The standard MDJ process goes like this:

  1. The Filing – The Plaintiff files its Complaint. This is a one-page form setting out the names of those involved and a short paragraph explaining the claim.
  2. The Mailing – The Complaint is sent to the Defendant by mail by the MDJ.
  3. Deadline to Raise a Defense – A date is scheduled for the dispute. Commonly called the “default date,” this is not a date when an actual hearing will take place. Instead, the Defendant or its attorney must notify the MDJ by this date that the Defendant wants to fight the claim. If the Defendant does not, then the MDJ will enter a Default Judgment for the Plaintiff.
  4. The Hearing – If the Defendant tells the MDJ it will fight, a new date is scheduled for the actual Hearing. At the Hearing both sides can tell their story, present other witnesses, and show the MDJ pictures and documents.
  5. The Judgment – Within 5 days, the MDJ will enter a judgment. This may award the Plaintiff what it wanted, some of what it wanted, or nothing at all.
  6. The Appeal – Either side may appeal the MDJ’s decision within 20 days. If anyone does, then the process starts over before the Court of Common Pleas. This appeal is de novo, meaning that the MDJ’s decision is set aside and the Court of Common Pleas will treat it as a dispute that has never been ruled on.

So wait. If either side can appeal and render the MDJs decision meaningless, why bother?

There are two big reasons you might try an MDJ proceeding first.

  • SpeedMDJ proceedings are much, much faster. An MDJ proceeding usually takes 2-3 months. A Court of Common Pleas case might take 2-3 years.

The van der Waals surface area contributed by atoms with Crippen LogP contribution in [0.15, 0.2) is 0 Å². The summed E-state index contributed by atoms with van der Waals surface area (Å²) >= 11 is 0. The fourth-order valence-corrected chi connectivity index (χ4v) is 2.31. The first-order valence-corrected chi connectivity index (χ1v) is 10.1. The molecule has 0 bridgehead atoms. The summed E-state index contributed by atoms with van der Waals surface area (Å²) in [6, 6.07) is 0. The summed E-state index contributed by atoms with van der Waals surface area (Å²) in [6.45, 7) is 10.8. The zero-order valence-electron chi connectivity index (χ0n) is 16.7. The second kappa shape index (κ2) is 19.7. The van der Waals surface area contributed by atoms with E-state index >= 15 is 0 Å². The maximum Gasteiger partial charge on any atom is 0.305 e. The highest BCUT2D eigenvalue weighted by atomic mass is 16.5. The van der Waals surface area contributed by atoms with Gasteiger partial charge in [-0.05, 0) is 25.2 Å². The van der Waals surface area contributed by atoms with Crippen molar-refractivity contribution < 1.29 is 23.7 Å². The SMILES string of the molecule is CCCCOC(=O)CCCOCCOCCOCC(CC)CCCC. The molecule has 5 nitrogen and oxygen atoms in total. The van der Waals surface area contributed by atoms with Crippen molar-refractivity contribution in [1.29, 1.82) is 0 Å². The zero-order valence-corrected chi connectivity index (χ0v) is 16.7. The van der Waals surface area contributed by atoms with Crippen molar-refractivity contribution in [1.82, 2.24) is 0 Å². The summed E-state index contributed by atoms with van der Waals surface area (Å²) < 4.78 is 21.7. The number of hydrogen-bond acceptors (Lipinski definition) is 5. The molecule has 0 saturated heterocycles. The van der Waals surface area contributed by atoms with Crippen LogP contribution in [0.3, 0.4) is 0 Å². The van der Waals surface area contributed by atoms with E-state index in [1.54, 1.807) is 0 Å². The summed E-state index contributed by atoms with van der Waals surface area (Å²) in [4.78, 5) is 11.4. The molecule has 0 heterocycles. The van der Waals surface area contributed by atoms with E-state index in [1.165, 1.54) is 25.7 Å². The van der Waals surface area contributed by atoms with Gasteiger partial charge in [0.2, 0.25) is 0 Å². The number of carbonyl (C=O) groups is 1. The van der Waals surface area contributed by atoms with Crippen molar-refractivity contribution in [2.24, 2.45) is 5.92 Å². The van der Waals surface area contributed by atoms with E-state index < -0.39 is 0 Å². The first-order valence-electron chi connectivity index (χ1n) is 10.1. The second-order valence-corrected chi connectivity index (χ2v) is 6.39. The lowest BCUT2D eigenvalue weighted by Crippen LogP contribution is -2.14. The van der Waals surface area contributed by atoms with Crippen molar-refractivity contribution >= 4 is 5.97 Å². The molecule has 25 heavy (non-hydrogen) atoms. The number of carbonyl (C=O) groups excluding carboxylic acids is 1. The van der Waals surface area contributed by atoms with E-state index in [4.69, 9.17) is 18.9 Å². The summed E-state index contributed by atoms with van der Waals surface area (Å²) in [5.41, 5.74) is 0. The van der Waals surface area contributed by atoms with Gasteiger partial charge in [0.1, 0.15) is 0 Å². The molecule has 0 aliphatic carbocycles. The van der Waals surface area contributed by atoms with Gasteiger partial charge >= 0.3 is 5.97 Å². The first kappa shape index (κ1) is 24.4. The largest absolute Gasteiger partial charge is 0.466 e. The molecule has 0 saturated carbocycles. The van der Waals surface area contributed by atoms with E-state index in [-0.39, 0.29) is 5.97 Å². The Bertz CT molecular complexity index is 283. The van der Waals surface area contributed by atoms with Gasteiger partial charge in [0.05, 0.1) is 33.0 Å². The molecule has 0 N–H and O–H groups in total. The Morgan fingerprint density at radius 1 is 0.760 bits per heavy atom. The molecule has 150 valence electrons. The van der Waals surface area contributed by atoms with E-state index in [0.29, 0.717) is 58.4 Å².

• Cost – Given the time and limited scope, MDJ proceedings are also much more cost-effective. Many people represent themselves before the MDJ to further cut down on the cost. For a relatively small dollar amount dispute, the MDJ proceedings provide an opportunity to get a neutral third-parties ruling on a dispute. After all, an MDJ is a judge. So this can be an effective way to resolve small claims.

Are these pre-Court of Common Pleas methods right for you? I recommend you speak with a  litigation attorney up-front to develop your strategy. Even if you represent yourself in an MDJ proceeding, we can save you money eventually by making sure you are on the right track.

Check out the rest of our series “Explaining PA Lawsuits Using Plain Language”:

  • Key Terms – the definitions you need to know
  • Let’s Get It Started – before we get to court
  • Pleading (Not the 5th) – the basics of stating the claims
  • Who’s On First? –collecting evidence
  • It’s Your Turn to Talk – what you need to know about depositions
  • As a Matter of Law… – motions that could end your case before trial
  • The Final Countdown – trial and post-trial procedures
Brandon Harter is litigator and technology guru at Russell, Krafft & Gruber, LLP, in Lancaster, Pennsylvania. He received his law degree from William & Mary Law School and advises clients on issues of  Civil Litigation & Dispute ResolutionMunicipal Law, and chairs the firm’s Tech Law Group.